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At 30, Sabrina Mustopo is the CEO and co-founder of Kakoa Chocolate, a 100% Indonesian bean-to-bar chocolate brand which sources cocoa beans from smallholder farmers in Sumatra. Kakoa’s two-fold mission is to create a world-class chocolate from Indonesia that can compete in the global market while improving the livelihoods of Indonesian cocoa farmers.
Agriculture, according to Sabrina, holds the answer to sustainable economic development.
With a major international agricultural and rural development from Cornell University, she went on to work as consultant for McKinsey & Company focusing on agriculture and economic development. Her work took her to agricultural projects worldwide, including Tanzania, Ethiopia and Papua New Guinea.
She co-founded Kakoa with a McKinsey colleague Simon Wright in 2014, leaving her job as a consultant to join the bean-to-bar movement. When she discovered that Indonesia is touted as the third largest producer of cocoa in the world but the beans are perceived to be of low quality and cocoa farmers are struggling to maintain their livelihoods, Sabrina saw the potential of turning the Indonesian cocoa sector around.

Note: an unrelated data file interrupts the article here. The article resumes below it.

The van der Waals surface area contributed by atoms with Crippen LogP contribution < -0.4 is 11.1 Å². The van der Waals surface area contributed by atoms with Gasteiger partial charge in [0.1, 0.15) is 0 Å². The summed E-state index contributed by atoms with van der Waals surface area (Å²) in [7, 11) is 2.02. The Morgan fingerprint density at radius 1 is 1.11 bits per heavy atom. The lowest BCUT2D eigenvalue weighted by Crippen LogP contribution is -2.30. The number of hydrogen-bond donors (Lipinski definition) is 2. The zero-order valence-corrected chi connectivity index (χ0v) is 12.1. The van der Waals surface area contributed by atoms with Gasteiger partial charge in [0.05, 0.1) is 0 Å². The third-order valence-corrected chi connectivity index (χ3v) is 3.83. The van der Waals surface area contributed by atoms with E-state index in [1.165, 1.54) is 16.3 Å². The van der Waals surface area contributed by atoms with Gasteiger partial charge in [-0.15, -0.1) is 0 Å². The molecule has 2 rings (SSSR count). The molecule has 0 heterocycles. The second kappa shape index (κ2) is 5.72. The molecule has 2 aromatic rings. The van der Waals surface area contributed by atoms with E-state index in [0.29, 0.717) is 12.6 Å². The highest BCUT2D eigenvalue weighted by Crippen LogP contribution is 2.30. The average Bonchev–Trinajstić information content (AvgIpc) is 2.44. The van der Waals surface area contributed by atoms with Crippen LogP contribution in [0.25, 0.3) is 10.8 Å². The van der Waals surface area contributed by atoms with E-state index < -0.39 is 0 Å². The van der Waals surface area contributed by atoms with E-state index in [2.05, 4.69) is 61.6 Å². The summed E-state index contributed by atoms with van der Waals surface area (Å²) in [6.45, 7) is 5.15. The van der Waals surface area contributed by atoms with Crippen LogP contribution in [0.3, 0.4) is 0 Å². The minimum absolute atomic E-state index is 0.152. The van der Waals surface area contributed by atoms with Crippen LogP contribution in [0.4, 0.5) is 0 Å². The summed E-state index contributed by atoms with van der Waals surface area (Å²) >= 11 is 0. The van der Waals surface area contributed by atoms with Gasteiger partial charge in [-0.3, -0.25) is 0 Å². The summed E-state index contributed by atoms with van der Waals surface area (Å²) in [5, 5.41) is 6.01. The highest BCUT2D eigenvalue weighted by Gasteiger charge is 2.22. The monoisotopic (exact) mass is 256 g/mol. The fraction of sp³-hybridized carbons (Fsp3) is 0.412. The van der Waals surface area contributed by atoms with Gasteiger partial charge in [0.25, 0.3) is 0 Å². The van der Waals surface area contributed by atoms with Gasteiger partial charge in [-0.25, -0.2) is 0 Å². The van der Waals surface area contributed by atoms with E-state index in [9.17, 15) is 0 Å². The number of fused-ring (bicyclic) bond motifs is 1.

“Being a farmer is a noble profession. Farmers have been long under-appreciated, do some of the hardest work and have the least opportunity available to them. They should be given the opportunity to empower themselves,” said Sabrina, who works with a small team of 10 in Lampung and Jakarta.
Since 2014, over 60 farmers have undergone an 8-week training program by Kakoa facilitators to improve the quality of their beans, learn farm management and how to maintain a healthy farming ecosystem. Farmers who work with Kakoa are also paid higher than market price for their beans.
Kakoa collaborates with the World Wildlife Fund to support smallholder cocoa farmers in conservation areas such as the Bukit Barisan Selatan National Park in Sumatra, where some of the last remaining Sumatran rhinos, tigers and elephants live.
In Jan 2015, Kakoa received investment funding from LGT Venture Philanthropy Foundation, a global impact investor supporting social impact organizations.
“I believe the work we do is important on both the macro and personal level. There is a huge disconnect between people and food. Who are the people who make and grow your food?” said Sabrina. “We want our consumers to get to know the farmers who grow their food, and know that they are making a real and substantial difference in their lives.
Written by Titania Veda